The CRT Foundation for the recovery of hidden beauty: 36,000 euros at the restoration site “Square”
CRT Foundation supports with 36,000 euros the restoration site “Square”, to bring to light the “hidden beauty” of the Roman domus, found in via delle Orfane in Turin. the contribution re-enters in the within of the ban “Restorations Diffuse Yards”, that it favors the rebirth historical, artistic and architectonic assets and concurs concretely to the ripartenza of economic activities to high occupational impact, fundamental in order to preserve the economic fabric-social of the territory. Up to now 2,600 assets have been restored with the project “Restorations Shipyards Diffuse” of the CRT Foundation, which has allocated a total of 42.8 million euros.
The CRT Foundation is a private non-profit organization founded in 1991 and is one of the “engines” of development and growth of Piedmont and the Aosta Valley in three macro-areas: Art and Culture, Research and Education, Welfare and Territory. It intervenes with its own projects and resources for the enhancement of artistic heritage and cultural activities, the promotion of scientific research and the training of young people, support for innovation and social entrepreneurship, assistance to people in difficulty, the protection of the environment, the system of civil protection and first aid. So far, the CRT Foundation has distributed resources of 1.9 billion euros and allowed the implementation of more than 40,000 interventions for the territory, with support not only distributive, but also project, listening to the needs of aggregative realities, institutional and non-profit. He also redeveloped the OGR-Officine Grandi Riparazioni in Turin, with 100 million euros: the largest direct investment in a single project, as well as one of the largest examples of philanthropy ventures in Europe.
THE VISIT TO THE SQUARE WITH GUIDED TOURS BY ARCANA DOMUS.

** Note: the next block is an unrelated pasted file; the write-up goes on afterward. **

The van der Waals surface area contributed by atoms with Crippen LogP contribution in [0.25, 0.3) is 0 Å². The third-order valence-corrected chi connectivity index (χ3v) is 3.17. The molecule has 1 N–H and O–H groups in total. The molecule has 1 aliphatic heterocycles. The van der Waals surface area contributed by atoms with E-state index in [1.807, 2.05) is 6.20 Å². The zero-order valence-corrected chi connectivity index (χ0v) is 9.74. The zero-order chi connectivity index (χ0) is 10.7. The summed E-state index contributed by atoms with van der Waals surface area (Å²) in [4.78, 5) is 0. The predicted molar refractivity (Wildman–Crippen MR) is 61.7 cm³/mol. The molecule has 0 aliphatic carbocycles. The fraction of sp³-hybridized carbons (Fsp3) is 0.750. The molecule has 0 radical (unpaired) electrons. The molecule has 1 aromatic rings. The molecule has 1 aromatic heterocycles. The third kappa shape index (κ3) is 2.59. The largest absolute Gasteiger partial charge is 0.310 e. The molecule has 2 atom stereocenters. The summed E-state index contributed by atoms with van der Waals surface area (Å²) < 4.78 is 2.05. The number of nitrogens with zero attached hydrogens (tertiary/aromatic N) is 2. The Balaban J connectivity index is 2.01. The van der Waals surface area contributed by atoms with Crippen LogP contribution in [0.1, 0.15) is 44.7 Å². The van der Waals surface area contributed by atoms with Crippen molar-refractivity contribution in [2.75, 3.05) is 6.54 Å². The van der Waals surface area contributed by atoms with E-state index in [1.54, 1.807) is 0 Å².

The construction site of Via delle Orfane 20
On Friday 16 and Saturday 17 October the Superintendence, in collaboration with the Centre for Conservation and Restoration La Venaria Reale and with the support of the company Building, open to the public the archaeological site of Via delle Orfane to share with the community the results of the ongoing research. Thanks to the report of the archaeologists and restorers, involved in the research operations, will be presented the site, the archaeological intervention and the complex phases of the restoration. The site will be accessible every hour, and by reservation, to small groups of visitors, consisting of a maximum of ten people.
The opening to the site will be accompanied by guided tours by Arcana Domus.
COST: free of charge
DURATION OF THE ROUTE: 45′
DEPARTURE TIMES VISITS: Friday 16 and Saturday 17 October
h. 9.45 – 10.30 – 11.15 – 12
h. 14 – 14.45 – 15.30 – 16.15
RESERVATION REQUIRED by h. 15 on Thursday 15 October 2020:
• by e-mail to email@example.com indicating
OBLIGATORY a telephone number and the time chosen for the visit
• by telephone on +39 340 484 4634 (service from Monday to Friday
h. 9 – 17)
Reservation available subject to availability.
Arcana Domus is a Cultural Association born from the collaboration of a group of professionals to give life to a process of valorization and fruition, at different levels, of archaeological emergencies inserted within private urban spaces. All the projects promoted by Arcana Domus consist of cultural and educational activities, events and guided tours carried out by specialized personnel, with the aim of opening to the public unpublished places of Turin’s archeology and architecture through discovery initiatives, narration and networking of the emergencies themselves, to reveal a story still partly unpublished in the City.